Undemocratic practices in the nomination and election process
Commissioners should be alert to some undemocratic political practices in organizations. One example occurs if a person is elected and then resigns, the office is considered vacant, and the Chair or Executive Committee fills it by appointment instead of having another election. Doing this may allow an unpopular or hand-picked candidate to get the office even though he or she was not elected.
The Music Commission bylaws state: A Vice-Chair and a Secretary shall be elected at the annual meeting in January by a majority vote of the Commission members present. The Chair may fill a vacancy in the office of the Secretary by appointment until the next regular meeting of the Commission.
Another problematic practice to watch out for is nominating someone for office who is not eligible. When nominations are taken from the floor, a good practice is to provide the members with an eligibility list so that they are not nominating people who will not be able to serve. When the administrator sends commissioners a notice about the nomination and election meeting, the notice can include a request that members who do not wish to be considered for office notify the administrator in writing. When the administrator prepares the eligibility list for the meeting, only those members who are willing to serve are on the list.
Other points about elections
Here are some other things to consider during the election process:
- A quorum needs to be present throughout the election meeting. If commissioners leave during the meeting so that a quorum is not present, those offices not yet elected must be put off until an adjourned meeting or until the next meeting.
- If a commissioner is elected and not present and has not previously said that if elected he or she will serve, someone should call the member to see if he or she will accept the office. If not, the members can vote again during that meeting for another candidate.
- If an elected candidate declines the office after he or she is elected and after the meeting has adjourned, another election needs to take place.
- A commissioner can’t make the motion to adjourn while the commission is occupied with taking a vote, verifying a vote, or announcing a vote.
- A majority of votes is required to elect an officer. The person who gets the most votes may not have a majority of the votes. In this case, the members must vote again until one candidate receives a majority vote.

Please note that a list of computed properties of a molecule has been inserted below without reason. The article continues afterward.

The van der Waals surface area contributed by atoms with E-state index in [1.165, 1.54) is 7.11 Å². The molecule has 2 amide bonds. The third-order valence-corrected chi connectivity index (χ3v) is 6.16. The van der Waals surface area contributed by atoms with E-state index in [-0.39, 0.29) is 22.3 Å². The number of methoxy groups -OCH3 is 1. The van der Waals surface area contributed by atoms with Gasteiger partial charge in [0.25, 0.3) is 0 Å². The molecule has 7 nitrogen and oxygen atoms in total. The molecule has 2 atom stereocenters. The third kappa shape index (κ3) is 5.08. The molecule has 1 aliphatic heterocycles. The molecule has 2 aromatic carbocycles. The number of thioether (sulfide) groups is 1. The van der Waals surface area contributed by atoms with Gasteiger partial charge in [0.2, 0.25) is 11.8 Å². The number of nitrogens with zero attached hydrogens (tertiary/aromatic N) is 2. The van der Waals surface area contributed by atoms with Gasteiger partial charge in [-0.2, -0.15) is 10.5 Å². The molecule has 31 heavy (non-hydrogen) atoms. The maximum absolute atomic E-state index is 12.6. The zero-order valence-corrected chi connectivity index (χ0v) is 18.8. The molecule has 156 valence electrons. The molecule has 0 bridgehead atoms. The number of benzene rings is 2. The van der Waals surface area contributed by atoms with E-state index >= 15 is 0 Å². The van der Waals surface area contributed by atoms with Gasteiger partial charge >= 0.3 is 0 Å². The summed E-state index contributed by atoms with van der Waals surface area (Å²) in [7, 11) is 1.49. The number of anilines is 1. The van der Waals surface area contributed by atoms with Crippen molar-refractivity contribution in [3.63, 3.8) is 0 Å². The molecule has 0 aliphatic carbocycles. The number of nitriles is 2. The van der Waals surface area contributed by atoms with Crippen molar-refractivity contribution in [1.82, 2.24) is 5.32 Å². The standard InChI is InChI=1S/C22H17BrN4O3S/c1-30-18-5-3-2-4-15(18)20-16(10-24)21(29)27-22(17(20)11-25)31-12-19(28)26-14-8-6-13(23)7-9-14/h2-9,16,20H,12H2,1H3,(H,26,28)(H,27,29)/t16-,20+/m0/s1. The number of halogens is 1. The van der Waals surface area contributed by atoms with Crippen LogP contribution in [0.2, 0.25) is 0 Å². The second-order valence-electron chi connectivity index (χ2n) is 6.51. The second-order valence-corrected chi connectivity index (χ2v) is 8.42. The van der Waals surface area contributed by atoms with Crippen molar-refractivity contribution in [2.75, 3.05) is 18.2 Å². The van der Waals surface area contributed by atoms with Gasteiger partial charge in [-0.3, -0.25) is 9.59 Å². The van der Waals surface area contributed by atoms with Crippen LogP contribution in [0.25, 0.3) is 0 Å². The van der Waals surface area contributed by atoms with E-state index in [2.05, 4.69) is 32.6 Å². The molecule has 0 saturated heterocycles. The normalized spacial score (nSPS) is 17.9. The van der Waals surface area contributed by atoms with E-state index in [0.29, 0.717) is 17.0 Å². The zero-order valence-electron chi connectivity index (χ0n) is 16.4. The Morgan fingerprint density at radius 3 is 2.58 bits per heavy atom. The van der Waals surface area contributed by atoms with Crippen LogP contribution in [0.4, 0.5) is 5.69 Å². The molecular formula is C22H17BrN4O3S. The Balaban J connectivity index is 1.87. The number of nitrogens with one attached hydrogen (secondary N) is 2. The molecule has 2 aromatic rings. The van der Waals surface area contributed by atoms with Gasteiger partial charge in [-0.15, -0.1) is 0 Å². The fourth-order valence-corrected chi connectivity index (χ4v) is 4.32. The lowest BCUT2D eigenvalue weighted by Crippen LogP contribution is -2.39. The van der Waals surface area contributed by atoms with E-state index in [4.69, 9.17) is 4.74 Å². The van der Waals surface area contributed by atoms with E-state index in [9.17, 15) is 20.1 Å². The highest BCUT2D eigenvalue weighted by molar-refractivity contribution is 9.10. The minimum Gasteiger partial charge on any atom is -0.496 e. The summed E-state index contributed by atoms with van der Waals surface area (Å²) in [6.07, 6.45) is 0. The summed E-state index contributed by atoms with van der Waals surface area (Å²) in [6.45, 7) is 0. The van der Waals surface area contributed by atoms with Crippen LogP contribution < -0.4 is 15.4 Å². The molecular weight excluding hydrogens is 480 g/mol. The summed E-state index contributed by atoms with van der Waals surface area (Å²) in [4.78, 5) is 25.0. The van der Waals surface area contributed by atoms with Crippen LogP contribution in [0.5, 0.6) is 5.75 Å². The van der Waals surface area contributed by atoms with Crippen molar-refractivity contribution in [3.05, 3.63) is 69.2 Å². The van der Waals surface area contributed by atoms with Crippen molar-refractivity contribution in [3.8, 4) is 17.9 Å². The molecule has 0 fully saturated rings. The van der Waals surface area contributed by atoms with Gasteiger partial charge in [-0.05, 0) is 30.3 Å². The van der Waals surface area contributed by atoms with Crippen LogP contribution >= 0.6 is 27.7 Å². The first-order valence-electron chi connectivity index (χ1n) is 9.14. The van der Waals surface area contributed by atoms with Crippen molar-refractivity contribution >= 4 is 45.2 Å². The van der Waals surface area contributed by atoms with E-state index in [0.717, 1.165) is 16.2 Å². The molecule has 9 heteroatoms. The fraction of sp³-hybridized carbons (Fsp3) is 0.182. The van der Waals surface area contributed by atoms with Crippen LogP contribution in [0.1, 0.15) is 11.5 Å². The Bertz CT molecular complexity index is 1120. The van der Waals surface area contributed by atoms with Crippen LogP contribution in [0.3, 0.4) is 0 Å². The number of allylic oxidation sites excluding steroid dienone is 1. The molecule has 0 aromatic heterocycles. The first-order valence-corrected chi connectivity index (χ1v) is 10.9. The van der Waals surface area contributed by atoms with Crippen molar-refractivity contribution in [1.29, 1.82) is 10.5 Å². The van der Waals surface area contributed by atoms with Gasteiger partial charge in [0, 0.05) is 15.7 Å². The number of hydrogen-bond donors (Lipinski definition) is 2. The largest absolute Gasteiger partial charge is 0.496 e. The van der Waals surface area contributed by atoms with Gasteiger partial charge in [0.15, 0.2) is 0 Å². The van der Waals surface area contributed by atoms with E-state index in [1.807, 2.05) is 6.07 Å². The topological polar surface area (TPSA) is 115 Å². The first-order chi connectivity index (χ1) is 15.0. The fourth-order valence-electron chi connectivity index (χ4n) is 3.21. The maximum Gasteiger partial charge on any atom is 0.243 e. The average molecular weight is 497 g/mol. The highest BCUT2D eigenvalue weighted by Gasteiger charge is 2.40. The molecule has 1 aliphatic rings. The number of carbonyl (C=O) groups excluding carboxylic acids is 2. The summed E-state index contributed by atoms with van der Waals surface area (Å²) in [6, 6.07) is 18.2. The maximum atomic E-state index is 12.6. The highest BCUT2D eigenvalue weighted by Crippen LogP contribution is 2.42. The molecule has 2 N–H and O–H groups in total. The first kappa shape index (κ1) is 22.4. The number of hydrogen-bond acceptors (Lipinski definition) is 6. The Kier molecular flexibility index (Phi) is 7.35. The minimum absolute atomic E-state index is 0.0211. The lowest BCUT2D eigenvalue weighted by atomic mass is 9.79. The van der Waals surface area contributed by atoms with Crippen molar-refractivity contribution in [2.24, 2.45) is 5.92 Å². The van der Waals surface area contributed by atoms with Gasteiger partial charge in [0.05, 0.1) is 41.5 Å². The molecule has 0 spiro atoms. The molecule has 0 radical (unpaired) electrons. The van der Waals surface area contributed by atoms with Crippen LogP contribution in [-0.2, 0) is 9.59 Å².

- When presenting the nominations or taking the vote for a list of offices, the Chair should follow the order of offices that appears in the bylaws: Vice-Chair is elected first, then Secretary.
- If a commissioner has been nominated to more than one office and is elected to two offices, he or she can choose which office he or she wants. The assembly then votes again on the other office.
- If a commissioner is not present to choose which office he or she wants to serve, the commission votes on which office they want him or her to serve. Commissioners then vote on a candidate to fill the remaining office.
- If the commission adjourns before an election is complete, they should set the time for an adjourned meeting to finish the election. If they don’t set a time for an adjourned meeting, they can also finish the election at the next regular meeting.
- If commissioners are voting for offices that have staggered terms or that last more than a year, the secretary should include in the minutes when the term expires. The minutes may say, for example, “Nancy Martinez was elected as Secretary for three years. Her term expires January, 2022.”
Taking a recount
If commissioners question the validity of an election or the procedure in taking the vote, a commissioner should make a motion to recount the votes within a reasonably brief time after the Chair announces the election outcome. The motion to have a vote for a particular office recounted needs a second, is not debatable, and takes a majority vote to adopt.
After the person elected to office assumes the position, it is too late to nullify an illegal election. For this reason, commissioners should listen carefully to the election tally. If something doesn’t quite add up, a commissioner should question it during the meeting. If officers assume their duties immediately after the meeting is adjourned, it is then too late to question the election.